The report is a description of a number of experimental programs that put money in the hands of the poorest and sickest population possible ? elderly disabled people on Medicaid. The programs were funded in part by RWJ and include the ?Cash and Counseling? programs in Arkansas, New Jersey and Florida, the Independent Choices programs that were used in 13 different locations, and the Self Determination Initiative that was aimed at people with mental retardation and developmental disabilities. The report says these projects included, ?randomized-controlled trial(s) of what happens when consumers are given supplemental income to spend as they need instead of a set of services prescribed by a case manager.? The report says the common thread of these projects, ?is that individuals have the primary authority to make choices that work best for them regardless of the nature or extent of their disabilities or the source of payment for services.?
The report is loaded with anecdotes of real life people who disprove a number of myths. One such myth is ?Consumer directed services are not appropriate for elderly persons with disabilities or for individuals with cognitive impairments.? On the contrary, says the report, in reality, ?Studies have shown that many elderly individuals with disabilities and persons with cognitive impairments can express daily preferences for care and can benefit from consumer-directed programs.? Another myth is, ?younger persons wish to direct their own services. Older adults are not interested in consumer direction.? The reality is, ?many older persons, just like younger adults, are interested in consumer direction and most of them have clear preferences about personal care, daily activities, and where they want to live.?
The patients involved in these demonstrations are not selectively chosen to get good results. They include: a 74 year old widow with diabetes and glaucoma who saved enough money on personal care services to buy a new pair of dentures; an 89 year old woman who had been in nursing homes four times; a family with an elderly father with severe Alzheimers. Very often the people use surrogates, often family members, to be their advocates, but the surrogate is a person of their own choosing who knows and cares about the patient involved.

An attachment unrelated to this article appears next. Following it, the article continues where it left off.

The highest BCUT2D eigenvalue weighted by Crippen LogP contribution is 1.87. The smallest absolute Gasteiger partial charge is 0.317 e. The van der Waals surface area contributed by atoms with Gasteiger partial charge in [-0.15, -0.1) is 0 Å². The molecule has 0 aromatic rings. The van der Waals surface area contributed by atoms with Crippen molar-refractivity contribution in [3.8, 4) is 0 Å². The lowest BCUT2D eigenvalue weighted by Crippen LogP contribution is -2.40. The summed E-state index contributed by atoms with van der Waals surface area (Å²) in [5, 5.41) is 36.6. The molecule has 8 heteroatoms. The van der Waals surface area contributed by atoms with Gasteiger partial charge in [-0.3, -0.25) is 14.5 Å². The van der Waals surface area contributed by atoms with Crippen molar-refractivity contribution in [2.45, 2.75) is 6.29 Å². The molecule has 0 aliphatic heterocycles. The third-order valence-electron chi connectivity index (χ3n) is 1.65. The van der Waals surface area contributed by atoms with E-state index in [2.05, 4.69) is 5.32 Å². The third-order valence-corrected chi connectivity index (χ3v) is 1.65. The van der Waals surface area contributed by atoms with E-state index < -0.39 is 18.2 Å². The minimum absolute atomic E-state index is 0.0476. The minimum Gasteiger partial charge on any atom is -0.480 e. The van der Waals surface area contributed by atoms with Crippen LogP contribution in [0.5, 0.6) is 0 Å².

The paper concludes, ?Consumer direction in services for older persons with disabilities is like a train that is leaving the station.? It adds, ?This shifting emphasis from government-controlled to market-oriented services is part of a trend that is evident in the economies and social welfare programs of virtually every nation in the world over the past twenty years.? And concludes, ?Enabling, empowering and encouraging consumers to self-direct has great potential for improving the quality of life for consumers and can help foster more cost-effective and compassionate systems of care.?
SOURCE: Thanks to Dr. Steve Barchet for bringing this paper to my attention. It can be found in either PDF or HTML format at: http://www.consumerdirection.org/reso.htm
Consumer Driven Plans Gather Steam
The magazine HRFocus carries an article in its February issue headlined, ?Consumer-Driven Health Care Plans Continue to Gather Steam.? The article points out that the guidance from the IRS on HRAs has made the approach more attractive to employers who are struggling with rate hikes of 15% and more. The article quotes Segal Company?s Ken Jacobsen as saying ?We?re coming to the end of an era? in which ?all you can eat? health plans predominated. He reports that about 250,000 workers are enrolled in consumer driven plans, up from about 50,000 just a year ago.
SOURCE: The article is in the February, 2003 issue of Hrfocus, published by IOMA. The closest I could get to it on-line is at:
Worker Education Overcomes Skepticism
But the Houston Chronicle says ?workers aren?t dealing well with rising health insurance costs.? It cites labor trouble at General Electric and Hershey Foods as examples. These cases make employers ?somewhat leery of passing on more of those costs to employees,? and some are working to explain the issues and give workers a choice between keeping rich benefits and paying more, or reducing the benefits offered. A spokesman for one firm said with this kind of involvement, ?There?s much less a sense of entitlement, and much more of a sense that I have a role in this.? The article also cites Dallas-based CompuCare Systems that is offering an HRA program. Thirty percent of its 3,000 employees opted for the HRA, overcoming some initial skepticism by company executives.